The Double Helix:
A Personal Account of the Discovery of the Structure of DNA.
. . [S]cience seldom proceeds
in the straightforward logical manner imagined by outsiders. . .
But even more important, I believe,
remains general ignorance about how science is "done.""1a
. . .
[W]e knew what to do:
Linus Pauling and beat him at his own game."1b
"All we had to do was to
construct a set of molecular models and begin to play
-- with luck, the structure would be a helix."1c
. . .
[O]ur reasoning was partially based upon
. . . he [Francis
Crick] popped out with the idea that the perfect
biological principle was the self-replication of the gene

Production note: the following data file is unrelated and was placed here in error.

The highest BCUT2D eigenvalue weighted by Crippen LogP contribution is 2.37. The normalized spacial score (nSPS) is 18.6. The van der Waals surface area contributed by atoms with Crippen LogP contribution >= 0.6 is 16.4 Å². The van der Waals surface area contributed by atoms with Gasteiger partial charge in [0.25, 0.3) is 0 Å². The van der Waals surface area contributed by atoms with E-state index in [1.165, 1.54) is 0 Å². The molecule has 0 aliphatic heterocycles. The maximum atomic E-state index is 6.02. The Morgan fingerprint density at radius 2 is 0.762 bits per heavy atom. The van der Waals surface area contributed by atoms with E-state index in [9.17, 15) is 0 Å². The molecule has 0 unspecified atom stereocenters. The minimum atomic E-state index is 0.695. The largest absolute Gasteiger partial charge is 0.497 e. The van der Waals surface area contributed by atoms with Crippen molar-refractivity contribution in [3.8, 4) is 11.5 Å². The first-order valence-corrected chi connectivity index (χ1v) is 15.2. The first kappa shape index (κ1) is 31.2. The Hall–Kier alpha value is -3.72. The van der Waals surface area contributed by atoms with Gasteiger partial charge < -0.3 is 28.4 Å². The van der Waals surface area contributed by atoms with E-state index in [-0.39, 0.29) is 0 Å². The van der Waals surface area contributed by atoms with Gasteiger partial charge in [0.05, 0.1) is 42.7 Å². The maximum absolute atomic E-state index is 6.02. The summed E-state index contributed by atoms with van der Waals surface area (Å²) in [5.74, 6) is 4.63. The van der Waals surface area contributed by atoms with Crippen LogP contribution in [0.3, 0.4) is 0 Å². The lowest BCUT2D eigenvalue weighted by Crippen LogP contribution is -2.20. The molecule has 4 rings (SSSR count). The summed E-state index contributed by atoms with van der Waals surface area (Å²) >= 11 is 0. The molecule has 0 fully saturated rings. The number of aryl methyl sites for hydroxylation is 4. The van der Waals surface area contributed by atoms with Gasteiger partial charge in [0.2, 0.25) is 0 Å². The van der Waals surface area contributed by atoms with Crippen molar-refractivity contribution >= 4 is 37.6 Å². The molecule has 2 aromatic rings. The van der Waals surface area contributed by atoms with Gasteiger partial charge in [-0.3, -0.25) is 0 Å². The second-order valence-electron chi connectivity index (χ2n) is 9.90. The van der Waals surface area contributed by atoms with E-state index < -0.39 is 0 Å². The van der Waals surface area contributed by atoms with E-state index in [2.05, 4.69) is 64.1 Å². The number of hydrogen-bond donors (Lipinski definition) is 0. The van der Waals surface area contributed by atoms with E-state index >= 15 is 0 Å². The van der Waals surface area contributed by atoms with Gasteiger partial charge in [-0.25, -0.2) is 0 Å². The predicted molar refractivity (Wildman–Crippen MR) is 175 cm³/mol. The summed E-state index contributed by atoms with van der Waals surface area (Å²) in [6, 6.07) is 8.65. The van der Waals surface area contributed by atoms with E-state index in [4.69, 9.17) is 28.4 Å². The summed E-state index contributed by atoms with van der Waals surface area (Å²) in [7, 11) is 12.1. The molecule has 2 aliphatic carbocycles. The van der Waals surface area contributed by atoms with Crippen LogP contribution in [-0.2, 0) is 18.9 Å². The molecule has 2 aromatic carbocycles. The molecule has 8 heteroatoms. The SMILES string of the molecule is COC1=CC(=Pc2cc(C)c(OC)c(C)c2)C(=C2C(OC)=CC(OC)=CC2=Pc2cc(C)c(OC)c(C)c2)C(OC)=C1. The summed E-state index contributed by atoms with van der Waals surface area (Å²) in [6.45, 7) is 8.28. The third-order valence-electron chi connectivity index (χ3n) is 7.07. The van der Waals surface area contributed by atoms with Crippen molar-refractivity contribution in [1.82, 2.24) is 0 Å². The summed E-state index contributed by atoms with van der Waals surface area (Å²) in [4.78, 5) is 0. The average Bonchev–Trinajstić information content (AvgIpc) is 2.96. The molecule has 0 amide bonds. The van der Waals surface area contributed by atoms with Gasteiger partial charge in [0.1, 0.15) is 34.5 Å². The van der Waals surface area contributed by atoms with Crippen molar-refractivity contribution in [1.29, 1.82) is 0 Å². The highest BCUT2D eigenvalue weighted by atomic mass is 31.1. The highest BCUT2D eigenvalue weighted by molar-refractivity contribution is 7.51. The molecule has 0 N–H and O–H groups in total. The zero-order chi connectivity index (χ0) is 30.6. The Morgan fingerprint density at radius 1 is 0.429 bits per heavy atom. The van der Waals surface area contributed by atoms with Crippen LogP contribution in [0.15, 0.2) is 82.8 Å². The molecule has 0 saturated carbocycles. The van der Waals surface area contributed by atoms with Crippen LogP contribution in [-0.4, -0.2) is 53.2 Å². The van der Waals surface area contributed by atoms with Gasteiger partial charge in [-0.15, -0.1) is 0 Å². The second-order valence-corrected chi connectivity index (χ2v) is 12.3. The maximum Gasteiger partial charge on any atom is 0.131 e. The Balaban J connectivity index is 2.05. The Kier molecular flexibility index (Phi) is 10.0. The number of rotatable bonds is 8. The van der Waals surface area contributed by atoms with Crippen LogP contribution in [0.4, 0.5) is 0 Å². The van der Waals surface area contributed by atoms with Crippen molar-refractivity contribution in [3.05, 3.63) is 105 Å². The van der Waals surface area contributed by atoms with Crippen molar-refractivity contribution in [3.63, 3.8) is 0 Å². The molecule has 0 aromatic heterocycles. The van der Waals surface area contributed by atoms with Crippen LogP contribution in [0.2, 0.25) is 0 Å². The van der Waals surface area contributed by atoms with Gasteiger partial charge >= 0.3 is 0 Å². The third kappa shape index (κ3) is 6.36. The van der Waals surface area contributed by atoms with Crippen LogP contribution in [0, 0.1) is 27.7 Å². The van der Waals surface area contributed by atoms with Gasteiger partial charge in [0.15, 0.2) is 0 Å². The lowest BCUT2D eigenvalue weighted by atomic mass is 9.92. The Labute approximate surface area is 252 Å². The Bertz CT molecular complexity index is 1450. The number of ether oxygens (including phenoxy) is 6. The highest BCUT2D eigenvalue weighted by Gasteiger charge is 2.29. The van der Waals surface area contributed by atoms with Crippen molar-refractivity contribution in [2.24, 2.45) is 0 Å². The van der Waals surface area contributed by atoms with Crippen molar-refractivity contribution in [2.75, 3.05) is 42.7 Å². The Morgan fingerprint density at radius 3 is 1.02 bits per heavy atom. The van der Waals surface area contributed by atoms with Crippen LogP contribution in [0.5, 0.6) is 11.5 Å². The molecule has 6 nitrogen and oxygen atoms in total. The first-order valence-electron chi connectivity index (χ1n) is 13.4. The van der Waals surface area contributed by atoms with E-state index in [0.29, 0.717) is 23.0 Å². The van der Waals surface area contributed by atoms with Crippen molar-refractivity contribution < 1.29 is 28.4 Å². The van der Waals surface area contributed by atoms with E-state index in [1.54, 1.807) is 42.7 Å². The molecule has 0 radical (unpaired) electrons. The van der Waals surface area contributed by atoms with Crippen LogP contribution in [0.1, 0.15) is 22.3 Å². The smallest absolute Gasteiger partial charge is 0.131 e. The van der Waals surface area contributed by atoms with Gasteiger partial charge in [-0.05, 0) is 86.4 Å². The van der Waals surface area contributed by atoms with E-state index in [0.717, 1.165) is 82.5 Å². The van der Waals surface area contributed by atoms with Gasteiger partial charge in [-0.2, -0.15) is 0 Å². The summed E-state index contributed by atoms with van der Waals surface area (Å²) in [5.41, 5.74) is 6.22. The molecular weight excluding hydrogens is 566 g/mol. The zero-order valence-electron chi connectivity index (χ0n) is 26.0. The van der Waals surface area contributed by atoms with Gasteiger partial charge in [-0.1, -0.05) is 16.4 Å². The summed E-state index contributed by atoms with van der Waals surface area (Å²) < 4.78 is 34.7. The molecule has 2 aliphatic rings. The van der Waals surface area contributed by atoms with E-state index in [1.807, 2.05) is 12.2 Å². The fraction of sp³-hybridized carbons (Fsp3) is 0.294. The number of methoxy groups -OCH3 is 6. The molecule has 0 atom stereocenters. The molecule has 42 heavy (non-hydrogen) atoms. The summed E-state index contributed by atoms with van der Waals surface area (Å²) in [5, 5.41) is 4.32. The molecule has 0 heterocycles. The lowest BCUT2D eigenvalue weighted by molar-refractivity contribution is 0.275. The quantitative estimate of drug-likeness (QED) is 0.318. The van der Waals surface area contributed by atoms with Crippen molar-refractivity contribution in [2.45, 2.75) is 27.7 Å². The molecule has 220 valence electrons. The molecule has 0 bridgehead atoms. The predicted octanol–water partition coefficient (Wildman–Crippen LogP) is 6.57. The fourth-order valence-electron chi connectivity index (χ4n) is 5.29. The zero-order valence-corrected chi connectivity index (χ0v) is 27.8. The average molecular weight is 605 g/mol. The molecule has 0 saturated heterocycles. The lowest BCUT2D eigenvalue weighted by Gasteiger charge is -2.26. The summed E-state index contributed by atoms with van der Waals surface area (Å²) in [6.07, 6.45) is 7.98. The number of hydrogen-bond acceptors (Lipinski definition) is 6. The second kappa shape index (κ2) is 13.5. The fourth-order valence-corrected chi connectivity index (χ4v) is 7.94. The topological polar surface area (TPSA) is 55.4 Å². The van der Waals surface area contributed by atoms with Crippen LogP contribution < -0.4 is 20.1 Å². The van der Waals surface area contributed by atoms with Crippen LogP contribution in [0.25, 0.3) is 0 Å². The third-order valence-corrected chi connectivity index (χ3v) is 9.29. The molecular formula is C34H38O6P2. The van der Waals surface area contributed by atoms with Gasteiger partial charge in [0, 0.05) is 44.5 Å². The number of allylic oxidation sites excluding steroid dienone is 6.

-- that is, the ability of the gene to be exactly copied when the
chromosome number doubles during cell division."1e
"The idea of the
genes' being immortal smelled right . . ."1f
"Even though he [Francis]
was a physicist, he knew that
important biological objects come
"If this was DNA,
I should create a bombshell by announcing its discovery. The
existence of two intertwined chains with identical
base sequences could not be a chance matter. Instead
it would strongly suggest that one chain in each molecule had
at some earlier stage served as the template for the
synthesis of the other chain. Under this scheme, gene
replication starts with the separation of its two identical
chains. . . Thus, the essential trick of gene
replication could come from the requirement that
base in the newly synthesized chain always hydrogen-bonds to an
. . .
[W]e had found the
secret of life."1h